Point-Counterpoint: Is PRP Beneficial For Chronic Plantar Fasciitis?

Babak Baravarian, DPM, FACFAS, and Lindsay Mae Chandler, DPM; Patrick DeHeer, DPM, FACFAS

   Mishra and Pavelko evaluated 20 patients with chronic severe elbow tendinosis who had persistent pain for a mean of 15 months despite nonoperative treatments and were considering surgical intervention.1 The patients received either a single percutaneous injection of PRP or bupivacaine. After eight weeks of treatment, their results showed 60 percent improvement in the visual analog scale pain scores for the PRP patients versus 16 percent improvement for the bupivacaine patients. They concluded treatment with PRP reduced pain significantly in patients with chronic elbow tendinosis and one should consider PRP before surgical intervention.

A Closer Look At The Authors’ Treatment Protocol

After six months of failed treatment or no treatment for plantar fasciitis, we deem the condition to be more chronic than acute. At this point, we present the patient with the option of performing more aggressive yet still non-invasive therapies. Our objective at that point is to stimulate an inflammation process at the insertion of the plantar fascia. The therapies we offer include: ESWT, monopolar capacitive-coupled radiofrequency, Coblation and PRP injections.

   The PRP injection occurs in the office. We begin by collecting the blood from the patient’s cubital vein. A centrifuge separates the platelets from the plasma, which can take five to 20 minutes depending on the speed of the centrifuge and the concentration desired.

   We inject local anesthetic into the surrounding skin, soft tissue and fascia. With ultrasound guidance, we advance the needle within the fascia. Using a peppering technique, we inject the growth factors over the entire region, traumatizing the fascia to some extent to allow the inflammatory response to increase.

   Following injection, the patient wears a controlled ankle motion (CAM) walker boot to provide support and decrease stress on the plantar fascia. The patient wears the boot for two weeks while weightbearing as tolerated and then transitions into a stability/motion control running shoe, preferably with custom orthotics. The patient also receives instructions not to ice the area or take any non-steroidal anti-inflammatory drugs for the first two to three weeks post-injection.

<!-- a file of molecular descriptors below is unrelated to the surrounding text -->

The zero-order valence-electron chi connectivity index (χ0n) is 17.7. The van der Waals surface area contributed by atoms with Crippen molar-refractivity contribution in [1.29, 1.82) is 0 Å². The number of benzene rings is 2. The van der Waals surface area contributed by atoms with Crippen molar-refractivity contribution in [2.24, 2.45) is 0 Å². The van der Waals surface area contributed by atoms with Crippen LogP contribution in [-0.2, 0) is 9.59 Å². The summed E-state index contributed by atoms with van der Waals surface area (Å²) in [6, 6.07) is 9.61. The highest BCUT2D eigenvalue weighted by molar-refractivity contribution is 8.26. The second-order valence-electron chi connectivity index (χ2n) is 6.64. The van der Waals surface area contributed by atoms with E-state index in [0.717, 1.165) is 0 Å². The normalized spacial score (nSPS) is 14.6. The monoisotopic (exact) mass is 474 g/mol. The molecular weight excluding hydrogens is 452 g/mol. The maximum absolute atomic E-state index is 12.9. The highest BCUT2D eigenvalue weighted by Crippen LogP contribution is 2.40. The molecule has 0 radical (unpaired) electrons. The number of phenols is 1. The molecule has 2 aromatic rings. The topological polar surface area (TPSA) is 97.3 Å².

In Conclusion

At the University Foot and Ankle Institute, we have seen promising results with the use of PRP in plantar fasciosis for decreasing pain, improving function, increasing activity and decreasing recovery time. In our institute, we have found that 80 percent of patients with plantar fasciosis improve to the point of having minimal to no pain following two consecutive PRP injections spaced one month apart in comparison to 50 percent improvement following the primary injection. Therefore, we advise our patients on the benefits of a second injection if the first yields only partial relief of symptoms.

   We have concluded PRP therapy to be an excellent as well as a non-invasive measure for the treatment of plantar fasciosis, preventing many of our patients from progressing to further surgical treatment post-injection.

   Dr. Baravarian is an Assistant Clinical Professor at the UCLA School of Medicine. He is the Chief of Podiatric Foot and Ankle Surgery at the Santa Monica UCLA Medical Center and Orthopedic Hospital, and is the Director of the University Foot and Ankle Institute in Los Angeles. He is a Fellow of the American College of Foot and Ankle Surgeons.

   Dr. Chandler is a Fellow at the University Foot and Ankle Institute in Los Angeles.

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